This game features, as mentioned, large amounts of violence and gore, as well as disturbing images and is not recommended for those under the age of 17.

As unbelievable as the graphics in this game are, the sound is equally amazing. This is a game where playing with at the very least a Dolby 5.1 setup is the way to proceed. So much of the atmosphere in this game is contained within the sound effects. From a zombie’s silent swish as he leaps out of a locker to their moaning and shuffling, this game needs to be heard to be fully experienced.

Often due to the lack of light in this game, you will need to rely on your ears as you listen for sounds of enemy movement. The zombies in this game have a very distinctive shuffling sound as they move about, coupled with the traditional zombie moans. Outside of this, you will also hear the sounds of doors opening or creatures moving across the floors above you. You will also hear the whirls and hisses of the machinery of the facility in the background. And if this wasn’t enough, you will occasionally hear what appears to be calls for help or disembodied voices asking for the same.

Your PDA provides you with video and audio logs of some of the various base personnel, delivering either back story to the problems of the facility or the sometimes funny comic relief which in a game this intense is greatly appreciated. Through the use of your radio, you are apprised of what is going on by your commanding officer. This also helps advance the plot, as well as provide you with new objectives in your mission. The voice acting ranges from great to mediocre, but it always serves to help amplify the experience of Doom 3.

Like most traditional FPS titles, this game features your standard multiplayer options including standard death match and team death matches. First of all, those looking for a massive multiplayer online experience need to keep moving, as this game is first and foremost an FPS with a strong single player component. Having said that, when you take this game’s amazing sounds and graphics and put them into a death match arena, it’s only going to be fun.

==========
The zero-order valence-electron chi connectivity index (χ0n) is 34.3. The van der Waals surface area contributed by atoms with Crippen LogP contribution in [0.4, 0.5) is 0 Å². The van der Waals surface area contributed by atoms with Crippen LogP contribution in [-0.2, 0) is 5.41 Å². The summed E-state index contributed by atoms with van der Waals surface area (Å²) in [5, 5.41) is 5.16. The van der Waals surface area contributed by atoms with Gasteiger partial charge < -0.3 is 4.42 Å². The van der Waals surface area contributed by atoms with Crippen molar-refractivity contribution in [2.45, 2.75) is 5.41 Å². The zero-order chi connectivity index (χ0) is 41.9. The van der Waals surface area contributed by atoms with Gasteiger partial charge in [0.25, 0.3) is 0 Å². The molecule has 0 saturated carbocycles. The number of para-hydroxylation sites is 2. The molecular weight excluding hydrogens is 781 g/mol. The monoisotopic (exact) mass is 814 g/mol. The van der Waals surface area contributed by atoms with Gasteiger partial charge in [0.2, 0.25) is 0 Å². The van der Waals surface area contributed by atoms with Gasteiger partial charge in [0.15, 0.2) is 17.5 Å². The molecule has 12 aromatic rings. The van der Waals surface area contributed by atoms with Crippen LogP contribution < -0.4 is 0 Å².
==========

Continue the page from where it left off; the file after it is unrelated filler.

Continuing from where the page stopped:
The arenas tend to be small, often designed for 4 players at a time. The weapons are currently balanced such that you can usually be effective with whatever is at hand. Due to the smaller size of some of the levels and the relative darkness of many of the places in those levels, you will often find great places to hide as well as ambush your opponents.

The lack of lighting will create one problem in team death matches, and that is simply the friendly fire issue. If you play with friendly fire on, be advised that due to poor lighting in many levels you will often find yourself fragging your own teammate. This multiplayer is great for those who are twitch players and thankfully the jumping freaks (you know who you are) will not find this tactic as effective.

The true beauty of the online experience is that given the nature of the gaming community, it’s only a matter of time before this graphics engine is modded and we see some new variations on multiplayer gaming.

Replay Value
For the single player component, you will probably find yourself going back to play the game due to how intense the game is. While you may be able to complete it through a single week of steady gameplay, there is enough in terms of thrills and multiplayer action to make this game stay in your gaming rotation for weeks if not months to come.

From the way this game starts out like Half-Life, wandering the facility and learning to interact while receiving at least a slight back story, this game seeks to immerse you. At the beginning of the game you will feel like somebody who just happens to be on scene of something both terrible and amazing. So when you find yourself finally being the hero, it just all seems natural. From the amazing presentation, to the sound effects, to the actual storyline, this game is much more than just a Serious Sam or Painkiller where you have a story slapped on to a splatterfest.

This game rests somewhere between Half-life and Halo in terms of the story based FPS gaming and those who have played both will know what I mean when I say that. that.

Finally, to answer my question in the introduction, yes, this game lives up to the hype. As much as I didn’t want to like this game, as much as I hate the hype machine, this game delivers on every level. While ultimate enjoyment will vary from gamer to gamer based upon hardware and individual tastes, by and large any gamer who plays this game will find something to like. The ability to make me jump when enemies fly out at me, or even better to make me jump when a light breaks or a beam falls forcing me to start firing at nothing, this is a huge achievement. This game will easily join the ranks of System Shock 2 and Undying as one of the scariest FPS titles ever made.

I found this game to be highly enjoyable on nearly every level that a game has and as such highly recommend it to both casual and hard core FPS gamers. Just make sure you have the hardware to play..